Listen in to hear Jen, Melissa and Bridger discuss state change vs. trait change, a rather confusing topic in EMDR therapy.

If you haven’t already, check out our previous episode here!

State Change vs. Trait Change can be sometimes difficult to differentiate.

  • State change: shifting or changing the current state of being. Ex: currently in a state of feeling anxious, overwhelmed, etc. and shifting to a different one through resourcing.
  • Trait change: longer lasting shifts in perception, perspective and personality. These are bigger shifts completed through reprocessing. 
  • Personality trait instead of personality “state.”

The goal of the terminology of state change and trait change:

State change:

  • Goal 1: The ability to change state reliably portrays how well a client is resourced. 
  • Goal 2: Great way to build rapport with a client by them feeling the state changes in their nervous system. This is very supportive to the work of EMDR.
  • Goal 3: This is a way to increase a client’s affective tolerance. When they have a reliable state change experience, they realize that they can visit harder material and trust we have the tools to regulate. 
  • Goal 4: Helps us change states if we get out of their window of tolerance. 
  • Goal 5: To move towards a trait change
  • Symptomicological vs. characterological change
    • Symptomicolgical being state change
    • Characterological begin trait change

What creates states? And is this a result of traits?

  • Neuro anatomy tells us we have innumerable neurons, and traits are symbolized by the way the neurons are wired and connected together. 
  • “The roads through the city.”
  • To change the trait, we’d have to “build a new road”
  • States are like the traffic on the road. If I want a state change, we change the road but a trait change requires a whole new highway to be built. 
  • Story follows state follows story- this creates the trait. 
  • When we are doing trait change, we are changing the story follows state follows story.
  • Story is one of the ways we can do state change.  
  • Story to influence state is a top-down approach and gives minimal relief and is not very effective.

What is it like to intersubjectively introduce state change vs. trait change to clients?

  • It’s very relieving to clients.
  • It’s also sometimes difficult for the client to imagine this experience. 

How to create a trait change?

  • EMDR reprocessing (back door) finding the deepest roots of the memories and how do we reprocess this? Through enough reprocessing, we will begin to see trait change.
    • New information about themselves and the past experience. They see the situation differently.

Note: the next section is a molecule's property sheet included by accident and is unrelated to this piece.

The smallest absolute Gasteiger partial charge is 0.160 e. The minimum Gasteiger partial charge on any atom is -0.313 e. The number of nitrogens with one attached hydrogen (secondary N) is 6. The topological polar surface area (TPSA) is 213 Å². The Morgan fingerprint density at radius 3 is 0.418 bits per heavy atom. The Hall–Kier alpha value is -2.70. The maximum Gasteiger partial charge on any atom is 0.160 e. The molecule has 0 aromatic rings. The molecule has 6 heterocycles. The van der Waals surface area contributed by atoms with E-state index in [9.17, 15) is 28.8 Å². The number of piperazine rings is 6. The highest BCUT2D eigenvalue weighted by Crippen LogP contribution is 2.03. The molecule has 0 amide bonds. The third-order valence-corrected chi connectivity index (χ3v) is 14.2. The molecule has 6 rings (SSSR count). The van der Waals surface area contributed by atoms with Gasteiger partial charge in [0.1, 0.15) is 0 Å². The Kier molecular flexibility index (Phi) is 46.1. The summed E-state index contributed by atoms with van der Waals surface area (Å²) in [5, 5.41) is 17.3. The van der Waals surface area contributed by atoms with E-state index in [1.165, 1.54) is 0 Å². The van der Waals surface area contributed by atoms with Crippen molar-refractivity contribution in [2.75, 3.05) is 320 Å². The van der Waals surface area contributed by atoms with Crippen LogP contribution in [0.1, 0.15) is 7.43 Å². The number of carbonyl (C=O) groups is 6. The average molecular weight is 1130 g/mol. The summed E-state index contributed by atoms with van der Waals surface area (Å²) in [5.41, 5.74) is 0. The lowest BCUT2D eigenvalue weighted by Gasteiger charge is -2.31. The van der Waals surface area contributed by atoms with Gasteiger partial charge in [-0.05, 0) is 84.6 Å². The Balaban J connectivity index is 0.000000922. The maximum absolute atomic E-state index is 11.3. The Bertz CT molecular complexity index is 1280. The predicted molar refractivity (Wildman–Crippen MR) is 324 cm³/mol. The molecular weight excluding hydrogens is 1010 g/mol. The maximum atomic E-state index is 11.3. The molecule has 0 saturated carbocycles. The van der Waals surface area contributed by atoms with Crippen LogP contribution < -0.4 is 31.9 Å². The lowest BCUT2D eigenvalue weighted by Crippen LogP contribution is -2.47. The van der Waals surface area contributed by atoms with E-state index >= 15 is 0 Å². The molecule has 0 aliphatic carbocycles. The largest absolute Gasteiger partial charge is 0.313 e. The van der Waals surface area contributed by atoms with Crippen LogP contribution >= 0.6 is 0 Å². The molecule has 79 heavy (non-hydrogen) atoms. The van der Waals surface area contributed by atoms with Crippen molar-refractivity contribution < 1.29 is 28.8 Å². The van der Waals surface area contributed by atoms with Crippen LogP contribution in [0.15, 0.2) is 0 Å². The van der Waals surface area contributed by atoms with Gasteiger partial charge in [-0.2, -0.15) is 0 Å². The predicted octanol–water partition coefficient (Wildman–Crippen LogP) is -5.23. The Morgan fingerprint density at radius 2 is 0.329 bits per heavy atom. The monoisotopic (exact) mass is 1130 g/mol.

• Destroying the old highway and building an entirely new one. 
  • Self-regulation vs. coregulation 
    • Trait change- the system will not create a new way of being, interpersonally, if it is not safe to do so.
    • When inviting change to the trait, it must be interpersonally experienced and felt in the system. 
    • A version of co regulation that is experienced in EMDR that involves the client referencing past coregulatory experiences that we create a link to- if they have them. 
    • It is the pairing of the internalized resources (if they have them) that creates a trait change. 
    • This is why it’s so important for internal templating and coregulation resources to be present.
    • Some systems cannot receive coregulation because of trauma in the past; shame and fear become dominant. 

The pairing of Ego State and EMDR within the context of availability of a coregulatory figure.

  • Very powerful pairing for trait change.
  • Offering a protective figure in session and the client spirals and becomes activated because they cannot accept that figure. 
  • A dysregulatory system will become very activated because of their experience of interpersonal trauma. 
  • Ego state becomes such a helpful tool with the installment of a nurturing figure. Conflicting parts create a strong push/pull. 
  • There are emotional parts that come forward that are trait-specific and invade on the ANP. There are also story state-dependent parts that are purely affect and overwhelm the person’s ability to explain with left hemispheric language of what’s happening in the body. 
  • This is happening all within the safety of a therapist.
  • However, some clients never really had a true coregulatory figure. 
    • These are oftentimes more traumatized people.
    • They will need a combination of EMDR, internalized coregulation and integrated sense of self. 
    • The experience of reprocessing one traumatic incident or short memory is still a trait change but is different than disintegration from trauma in early life. 

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